You guys are right about the ending originally being different. I have a draft dated 6/21/07 that contains a two-page fight scene between the Alpha and John, ending with John killing the Alpha (while acquiring many injuries himself), and the rest of the wolves respecting the triumph and leaving. Alone in the snow, close to death, he starts to see his love, who carries him into the sky, but then he comes to and is rescued by a helicopter, returned to a hospital, and the story ends with John grasping his love's hand. This draft leaves it up to the viewer as to whether or not he ended up dying from his battle wounds in the den or not, which probably would have been more satisfying, even though I think the current ending ultimately works.

post #25 of 439

As a rule of thumb I always stay through credits at the completion of a movie. If you did you would have seen the real ending. My take, he killed the Alpha Male therefore leaving him laying in the den alive as the new alpha male of the wolfpack... Makes sense with all the subliminal other parts of the film that showed his connection with the wolves and how the wolves were his only real reason to live.

post #26 of 439

I gotta say, I'm not sure what they would have lost by showing the wolf fight. Every single person in that theater was absolutely aching to see it. They could have ended it on the exact same beat, with Neeson killing the Alpha and turning to face the pack, and his destiny.

 

But whatever, it was still pretty great.

post #27 of 439

Hmm, I wonder if they filmed it, and it ended up looking like crap and they had to scrap it.

post #28 of 439

That's kind of what I'm thinking. Like I said, there are shots in the commercials of him charging forward in that scene. There has to be some reason for ending it the way they did beyond artistic license. 

post #29 of 439

That does make sense. A shame, considering it's pretty much the big moment in the film. Maybe if the ad campaign hadn't so explicitly promised we'd be seeing Neeson punch wolves with broken mini bottles strapped to his knuckles it would feel less blueballs and be more the pretty awesome ending it actually is. 

 

Naw, I take that back, once he straps on the minis I'm positively dying to see it go down.

 

I'm glad I saw this fast, as I expect people are going to have some pretty strong opinions on it. I seriously loved it pretty much all the way through, which came as a bit of a surprise. Once Neeson talks that guy in the fuselage through his death, I was all in, and I loved every single moment afterwards. Every single chat about masculinity, God, and death, every single CGI wolf, and every single death scene, be it protracted and torturous (Talgot on the rope), shocking and out of the blue (Flannery lags behind a bit), or just realistically banal (black guy freezes to death). It's absolutely one of the best wilderness survival movies I've seen, comparing quite favorably to The Edge, a movie I've got a real soft spot for. So it's a real goddamn shame everyone who walks out of it will be talking about how the ending is a bit of a fuck up. It's the sort of thing that will prevent me from calling my Dad tomorrow to tell him his next favorite movie just came out.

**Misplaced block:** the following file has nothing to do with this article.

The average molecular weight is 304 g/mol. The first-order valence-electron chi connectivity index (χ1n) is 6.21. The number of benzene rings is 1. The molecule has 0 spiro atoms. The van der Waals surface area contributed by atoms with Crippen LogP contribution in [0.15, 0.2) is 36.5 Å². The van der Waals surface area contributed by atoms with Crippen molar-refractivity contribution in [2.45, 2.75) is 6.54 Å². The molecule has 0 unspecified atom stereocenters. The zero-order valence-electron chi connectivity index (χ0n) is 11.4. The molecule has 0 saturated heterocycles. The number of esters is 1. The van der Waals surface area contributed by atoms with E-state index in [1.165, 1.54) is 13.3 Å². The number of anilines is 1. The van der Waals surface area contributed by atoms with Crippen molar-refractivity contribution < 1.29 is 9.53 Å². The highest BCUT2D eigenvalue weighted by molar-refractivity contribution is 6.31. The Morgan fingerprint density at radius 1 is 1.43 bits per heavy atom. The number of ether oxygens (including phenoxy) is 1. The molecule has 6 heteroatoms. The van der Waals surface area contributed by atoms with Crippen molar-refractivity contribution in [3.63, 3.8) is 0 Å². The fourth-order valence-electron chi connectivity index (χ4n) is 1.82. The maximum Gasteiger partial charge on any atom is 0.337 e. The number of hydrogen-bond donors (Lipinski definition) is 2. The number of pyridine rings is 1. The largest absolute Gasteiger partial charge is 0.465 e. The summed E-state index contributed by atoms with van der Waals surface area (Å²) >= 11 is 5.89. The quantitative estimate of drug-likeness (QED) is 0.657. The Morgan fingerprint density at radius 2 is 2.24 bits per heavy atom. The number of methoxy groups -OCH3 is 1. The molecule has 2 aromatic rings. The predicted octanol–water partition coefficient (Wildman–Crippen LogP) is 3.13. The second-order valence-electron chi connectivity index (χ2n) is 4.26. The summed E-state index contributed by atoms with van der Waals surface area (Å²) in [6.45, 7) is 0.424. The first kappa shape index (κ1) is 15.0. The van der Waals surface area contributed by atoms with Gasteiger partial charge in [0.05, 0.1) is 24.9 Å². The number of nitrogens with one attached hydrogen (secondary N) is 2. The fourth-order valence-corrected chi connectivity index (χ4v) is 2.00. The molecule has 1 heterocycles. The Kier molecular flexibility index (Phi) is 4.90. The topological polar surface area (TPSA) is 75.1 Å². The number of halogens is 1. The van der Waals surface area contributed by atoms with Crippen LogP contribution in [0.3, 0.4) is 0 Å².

I even love everything that happens in the ending, and as I said above, they could totally have had their cake and ate it too. It's nice that Ottway had his catharsis, it just would have been nice if the audience had one.

 

That said, I had a great time. Between this and Haywire, probably the best January slate ever. They say even Contraband was all right.

post #30 of 439

Off topic but I just thought I should drop this off here:

 

CqWKj.jpg

post #31 of 439

having not seen a single trailer I very much enjoyed this, and thought the ending worked a treat. It seems the negative reactions here tell a sad story of the state of modern film trailers.

 

 

post #32 of 439

Amazing. Carnahan really came out of the wilderness of post-Narc pop-trash for this thing, which at times, with its full and affecting characters and stunning vistas, feels like a novel written with a handheld camera. As someone who doesn't really believe in God, I appreciated the line it walked in being a film about coming to terms with whatever it is that ails you, no so much so you can survive, but so that you can simply make peace and die right. I like that a lot. 

 

 

 

P.S., I wanted to stay away from talking about the audience, but being a people watcher, I have to say that perhaps until the ending, this movie absolutely had people by the balls and the heart. It's always nice to see that.

post #33 of 439

Unless you're obsessed with IT'S ALL GONNA BE FINE "happy endings" I don't understand how the ending ruins anything. The movie is all about not giving up and fighting to survive. And the movie ends like that.

 

You really wanted to see another blurry/incomprehensible man vs. wolf struggle that much?

I didn't.

post #34 of 439

Two things. First, this looks like a hit, which makes me very, very happy, and second, can someone move this thread to the proper place?

post #35 of 439
Thread Starter 

I kind of loved this.  I read the script about a year ago so I knew what was coming and exactly how dark shit was going to go, but my gf did not and she was really struggling with the relentless death and doom and gloom.  The world of the Grey is just a horrible place to exist in.  The more touchy feely emotional segments and flashbacks all really worked wonderfully for me, Ottway seeing his father and the poem, the stuff with his wife, Talgot seeing his daughter...  It was all very gracefully handled and I loved it.

 

The only key differences I noticed from the script were very minor. 

 

-Ottway's suicide attempt is aborted by the appearance of a grizzly bear instead of the wolves howling.